After 6,610 miles including flat highways, rolling hills, and Colorado mountain passes, Truck Camper Magazine gets a hand-calculated reality check on their 2014 Ram 3500 and 6.4L HEMI.
Late last August, Truck Camper Magazine took possession of a 2014 Ram 3500 SLT. Our new truck features a 6.4L HEMI gas engine with cylinder deactivation, a 3.73 rear axle, dual rear wheels, and 5,851 pounds of payload. If you missed the article announcing our new truck build and specifications, check out, “TCM Debuts 2014 Ram 3500”.
About a week later, we debuted our new-to-us truck camper, a ten year old Alpenlite 1100 with a laundry list of minor repairs and maintenance issues. We have been working on the camper repairs and maintenance items ever since, and will begin sharing what we have learned soon. If you missed the article announcing our new-to-us camper, check out, “TCM Buys a Truck Camper”.
Since marrying our new truck and camper, we have driven the rig from Pennsylvania to Indiana and back and from Pennsylvania to North Carolina and then Colorado and back. In addition, we put a heavier truck camper on the 2014 Ram 3500 as part of an upcoming camper test and review, and tackled a few Rocky Mountain passes along the way. As of this writing, our truck odometer reads 6,610 miles.
Needless to say, over six-thousand miles has given us a ton of fresh information on the performance and efficiency of the 2014 Ram 3500 and 6.4L HEMI. Some of this information has shifted our overall understanding of the Ram and HEMI necessitating an in-depth follow-up.
About mid-way into our North Carolina and Colorado trip, we CAT scaled our rig fully loaded and wet including full-water, full-propane, full-fuel, our stuff, and ourselves (myself, Angela, and our fifteen-pound feline friend, Harley). We were fully loaded with food, clothing, and supplies.
As you can see above, the total CAT Scale weight of our rig was 12,160 pounds. When we subtracted the CAT scale weight of our empty truck (7,475 pounds) we learned the wet and loaded weight of our truck camper, 4,685 pounds.
Subtracting the 12,160 pound CAT scale weight from our Ram 3500’s 13,300 GVWR tells us that we are 1,140 pounds under GVWR. Subtracting the 4,685 pound camper weight from our 5,851 pound payload capacity tells us that we are 1,166 pounds under payload. Where the 26 pound difference between the two numbers comes from is anyone’s guess.
We could literally put a Palomino SS-600 (1,056 pounds dry) on top of our camper and still be more than 75 pounds under GVWR or payload. Of course then the Center of Gravity Police would pull us over. They’re no fun.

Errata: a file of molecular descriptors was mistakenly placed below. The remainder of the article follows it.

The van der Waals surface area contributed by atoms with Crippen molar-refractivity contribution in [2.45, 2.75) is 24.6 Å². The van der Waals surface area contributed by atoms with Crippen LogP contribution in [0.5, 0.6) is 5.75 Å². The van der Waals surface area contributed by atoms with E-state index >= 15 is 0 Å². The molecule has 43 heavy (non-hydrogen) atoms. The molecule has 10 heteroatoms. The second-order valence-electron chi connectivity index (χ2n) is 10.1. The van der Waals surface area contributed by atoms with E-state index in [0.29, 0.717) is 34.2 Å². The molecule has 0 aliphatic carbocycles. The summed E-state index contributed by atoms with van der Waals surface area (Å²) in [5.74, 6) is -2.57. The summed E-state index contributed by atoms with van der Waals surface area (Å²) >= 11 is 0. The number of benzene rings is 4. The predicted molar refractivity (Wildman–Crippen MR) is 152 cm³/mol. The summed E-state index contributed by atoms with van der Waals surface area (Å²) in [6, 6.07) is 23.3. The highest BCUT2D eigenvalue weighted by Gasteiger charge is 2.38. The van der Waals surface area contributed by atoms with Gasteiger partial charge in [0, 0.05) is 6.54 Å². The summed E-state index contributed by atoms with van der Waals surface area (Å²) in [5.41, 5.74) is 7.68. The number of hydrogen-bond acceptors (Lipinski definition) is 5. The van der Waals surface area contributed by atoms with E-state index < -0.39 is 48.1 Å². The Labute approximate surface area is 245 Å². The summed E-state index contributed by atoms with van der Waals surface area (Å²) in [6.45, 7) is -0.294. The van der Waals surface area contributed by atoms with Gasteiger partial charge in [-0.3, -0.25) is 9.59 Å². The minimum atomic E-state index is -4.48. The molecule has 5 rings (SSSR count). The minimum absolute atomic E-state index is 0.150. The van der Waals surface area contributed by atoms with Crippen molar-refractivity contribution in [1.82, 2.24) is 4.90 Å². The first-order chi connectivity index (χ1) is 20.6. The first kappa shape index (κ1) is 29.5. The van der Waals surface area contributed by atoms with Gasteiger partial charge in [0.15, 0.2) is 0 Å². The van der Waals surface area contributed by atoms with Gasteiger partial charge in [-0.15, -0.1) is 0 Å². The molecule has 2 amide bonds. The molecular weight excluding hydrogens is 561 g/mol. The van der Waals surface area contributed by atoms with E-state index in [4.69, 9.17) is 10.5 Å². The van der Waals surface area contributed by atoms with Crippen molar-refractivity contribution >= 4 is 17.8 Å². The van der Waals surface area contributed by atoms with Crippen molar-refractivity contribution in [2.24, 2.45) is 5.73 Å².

Fuel Me Once
When we revealed our new Ram, we reported our initial fuel economy data as shown on the truck’s dashboard fuel economy display. With the truck stock and empty (no camper and no tailgate), the Ram fuel economy display read 18.2 mpg going from Pennsylvania to New Hampshire.
With the truck loaded with our empty and dry truck camper, the Ram fuel economy display read 12.8 mpg coming home from New Hampshire to Pennsylvania. We used the same route up and back. We were less than a 1,000 miles in, but we were already thrilled with the mpg numbers we were getting with the 6.4L HEMI.
A Hand-Calculated Reality Check from Fuelly.com
About a month later, a reader and friend, who goes by Silversands on RV.net, told us about a website called fuelly.com. Fuelly, he explained in the camping field at Overland Expo East, would allow us to accurately calculate our miles per gallon, and track the data over time. Thank you Silversands!
Fortunately, Angela keeps track of our odometer readings, gallons filled, and price per gallon information in a logbook inspired by another long-time reader, friend, and RV.net member Spott. Following the Overland Expo, Angela signed us up with Fuelly and input our odometer and fuel data. Thank you Spott!
Fuelly.com asks for your odometer readings at every fill up, the number of gallons needed to fill the tank, and the price per gallon paid. From there, Fuelly automatically calculates the number of miles driven between fill-ups, and divides the number of gallons needed to fill by that number.